I looked too at the Middle East, where the web is becoming an increasingly refined weapon. We have the professional Israeli government site ( lined up against a mass of hostile organisations, many of which are becoming sophisticated themselves. Look at Jihad Unspun ( and you are looking into the minds of the politicized Arab world. But the site was started by a Canadian woman entrepreneur, who converted to Islam, and it is as slick as any. When you read a claim that ‘Al-Qaeda special forces have T-54 tanks as well as biochemical and radioactive warheads,’ you will not dismiss it as easily as if it were on a ragged and amateurish site.

All these sites provide raw viewpoints. There is no attempt to be balanced or objective, so it is up to us readers to make our own judgements. How do we know if what we are reading is fair, accurate, or complete rubbish? One way is to find a spread of sites that cover all views. Another is to buy a newspaper, though this may provide just another spin. A third, probably wise, route is to develop a deep sense of scepticism about everything we read – to act as our own editors.

This has all become much more relevant with the explosion in our midst of blogging, and also the increasing profile of Wikipedia. We no longer have to know how to set up a website to get our opinions out there – blogs are easy to set up on a standard template, while Wikipedia ( lets us contribute to or edit any encyclopedia entry we want – there are 850,000 so far, and the only editing we might get comes from other users. Is this freedom, or madness?

With blogs and Wikipedia, there is no editing or fact-checking in the traditional sense. When I was a journalist, an editor would read my piece, ask me to change or check things, then pass it to a sub-editor, who would carry out a double-check and query anything he or she was unhappy with. It wasn’t perfect, but it made it hard for me to write complete rubbish (usually). Bloggers and Wiki contributors can write nonsense – the good news is that their peers can come and point that out, but what if the first guy was right all along? And how are we, the outsiders to know? Recently, someone adjusted the biography of a journalist in Wikipedia to suggest he was linked to the Kennedy assassination. He did it as a joke, but how were we to know that?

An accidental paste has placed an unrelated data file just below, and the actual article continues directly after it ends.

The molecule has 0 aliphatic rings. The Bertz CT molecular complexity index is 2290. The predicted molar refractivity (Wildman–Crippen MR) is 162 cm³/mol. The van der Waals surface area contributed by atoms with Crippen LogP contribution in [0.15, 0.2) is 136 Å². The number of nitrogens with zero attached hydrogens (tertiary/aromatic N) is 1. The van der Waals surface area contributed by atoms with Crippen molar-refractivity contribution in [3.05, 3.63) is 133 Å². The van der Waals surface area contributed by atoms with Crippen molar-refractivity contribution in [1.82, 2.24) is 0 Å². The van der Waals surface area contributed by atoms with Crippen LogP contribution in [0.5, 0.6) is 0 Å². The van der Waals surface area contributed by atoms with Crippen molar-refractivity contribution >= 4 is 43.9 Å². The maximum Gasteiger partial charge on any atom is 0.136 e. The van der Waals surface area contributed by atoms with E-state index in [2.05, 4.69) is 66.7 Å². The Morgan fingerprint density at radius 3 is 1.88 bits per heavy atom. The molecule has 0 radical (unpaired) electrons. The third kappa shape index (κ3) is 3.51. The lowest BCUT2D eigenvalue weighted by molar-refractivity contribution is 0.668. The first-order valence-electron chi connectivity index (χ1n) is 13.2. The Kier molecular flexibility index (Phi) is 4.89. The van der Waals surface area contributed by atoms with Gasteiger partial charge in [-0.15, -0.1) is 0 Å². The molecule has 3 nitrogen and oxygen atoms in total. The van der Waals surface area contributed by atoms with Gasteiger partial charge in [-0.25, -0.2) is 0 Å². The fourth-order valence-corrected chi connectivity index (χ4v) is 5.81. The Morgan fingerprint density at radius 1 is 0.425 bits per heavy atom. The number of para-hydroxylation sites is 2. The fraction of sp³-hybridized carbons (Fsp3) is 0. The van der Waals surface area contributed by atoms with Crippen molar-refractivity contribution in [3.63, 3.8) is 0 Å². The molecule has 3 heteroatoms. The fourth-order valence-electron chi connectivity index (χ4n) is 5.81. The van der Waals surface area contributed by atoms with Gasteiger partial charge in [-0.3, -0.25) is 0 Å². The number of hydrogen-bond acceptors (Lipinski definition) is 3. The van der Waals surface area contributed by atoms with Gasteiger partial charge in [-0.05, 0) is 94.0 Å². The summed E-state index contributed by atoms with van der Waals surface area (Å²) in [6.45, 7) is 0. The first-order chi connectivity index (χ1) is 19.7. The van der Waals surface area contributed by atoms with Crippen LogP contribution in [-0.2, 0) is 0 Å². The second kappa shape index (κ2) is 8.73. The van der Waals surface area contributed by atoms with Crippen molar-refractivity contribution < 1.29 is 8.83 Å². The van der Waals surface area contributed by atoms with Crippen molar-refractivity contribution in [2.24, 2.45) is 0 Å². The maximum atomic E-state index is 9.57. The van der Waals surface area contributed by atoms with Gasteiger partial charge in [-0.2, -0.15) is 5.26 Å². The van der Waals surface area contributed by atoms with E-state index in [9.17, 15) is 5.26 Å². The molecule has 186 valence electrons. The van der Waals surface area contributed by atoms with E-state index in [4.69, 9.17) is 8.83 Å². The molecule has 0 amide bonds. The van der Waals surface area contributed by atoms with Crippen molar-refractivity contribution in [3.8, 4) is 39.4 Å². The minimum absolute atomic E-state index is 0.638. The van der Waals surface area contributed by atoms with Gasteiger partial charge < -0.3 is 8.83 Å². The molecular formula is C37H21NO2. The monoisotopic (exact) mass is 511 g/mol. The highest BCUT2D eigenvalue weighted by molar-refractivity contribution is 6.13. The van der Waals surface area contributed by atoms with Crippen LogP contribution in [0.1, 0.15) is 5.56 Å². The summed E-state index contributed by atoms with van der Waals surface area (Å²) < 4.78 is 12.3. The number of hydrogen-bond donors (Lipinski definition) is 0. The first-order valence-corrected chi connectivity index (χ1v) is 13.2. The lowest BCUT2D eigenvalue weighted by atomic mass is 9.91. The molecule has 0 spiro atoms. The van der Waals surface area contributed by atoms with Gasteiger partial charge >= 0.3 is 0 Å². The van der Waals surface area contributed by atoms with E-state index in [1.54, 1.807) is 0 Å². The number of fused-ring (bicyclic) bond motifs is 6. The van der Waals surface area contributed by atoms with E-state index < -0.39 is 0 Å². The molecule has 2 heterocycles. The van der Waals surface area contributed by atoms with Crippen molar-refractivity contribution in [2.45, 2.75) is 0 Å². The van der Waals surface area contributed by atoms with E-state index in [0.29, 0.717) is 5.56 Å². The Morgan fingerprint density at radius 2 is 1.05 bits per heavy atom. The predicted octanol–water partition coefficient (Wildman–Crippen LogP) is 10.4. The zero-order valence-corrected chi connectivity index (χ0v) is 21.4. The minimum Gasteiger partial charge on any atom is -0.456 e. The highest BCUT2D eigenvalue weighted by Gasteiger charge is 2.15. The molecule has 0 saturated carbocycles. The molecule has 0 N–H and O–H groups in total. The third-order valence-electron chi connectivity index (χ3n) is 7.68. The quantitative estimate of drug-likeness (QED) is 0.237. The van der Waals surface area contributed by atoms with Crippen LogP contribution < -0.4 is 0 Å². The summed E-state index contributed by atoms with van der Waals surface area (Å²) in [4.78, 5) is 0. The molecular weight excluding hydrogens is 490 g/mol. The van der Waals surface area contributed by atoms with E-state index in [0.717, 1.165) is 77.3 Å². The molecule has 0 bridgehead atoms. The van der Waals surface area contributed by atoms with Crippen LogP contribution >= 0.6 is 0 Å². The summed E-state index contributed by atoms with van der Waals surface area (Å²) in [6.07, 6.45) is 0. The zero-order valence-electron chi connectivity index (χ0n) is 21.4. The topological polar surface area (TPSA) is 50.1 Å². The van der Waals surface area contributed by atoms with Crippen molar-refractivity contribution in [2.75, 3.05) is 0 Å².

The removal of normal filters can have a huge effect on business. There are of course some business people who have joined in the fun – the PR guru Richard Edelman has an excellent blog ( But in most cases business will be on the defensive: anyone can change the article about you on Wikipedia (though a ‘fixed’ version is now planned), and they can say what they like on their blogs. You can try suing – but more intelligent, surely, to join in the fun. Reply on your attacker’s blog, or set up your own and set links to it.

In 2004 a website called published a piece saying that a supposedly secure lock made by Kryptonite could be picked by a ballpoint pen. This was immediately picked up by bloggers, who linked to the page, thus ensuring that it stayed near the top of Google results (try searching ‘kryptonite’, and you will quickly find it). Although Kryptonite started an exchange programme it did not (or could not) counter the publicity as it spread like fire. The interesting thing is that the fire has been eventually dampened down by bloggers themselves, posting view and counter-view, correction and counter-correction, Here is one posted this week, which tries to give a balanced assessment of what really happened:

Incidentally, Kryptonite has a very old-fashioned website – I wonder if there is any link between that and its inaction on its little blogging problem?

So, what should we conclude? That the world is becoming much more interesting thanks to the web, for sure. Whether you feel that ’May you live in interesting times’ is a curse or a blessing is something you will have to decide for yourself.

David Bowen is a website effectiveness consultant for Bowen Craggs & Co ( This email address is being protected from spambots. You need JavaScript enabled to view it.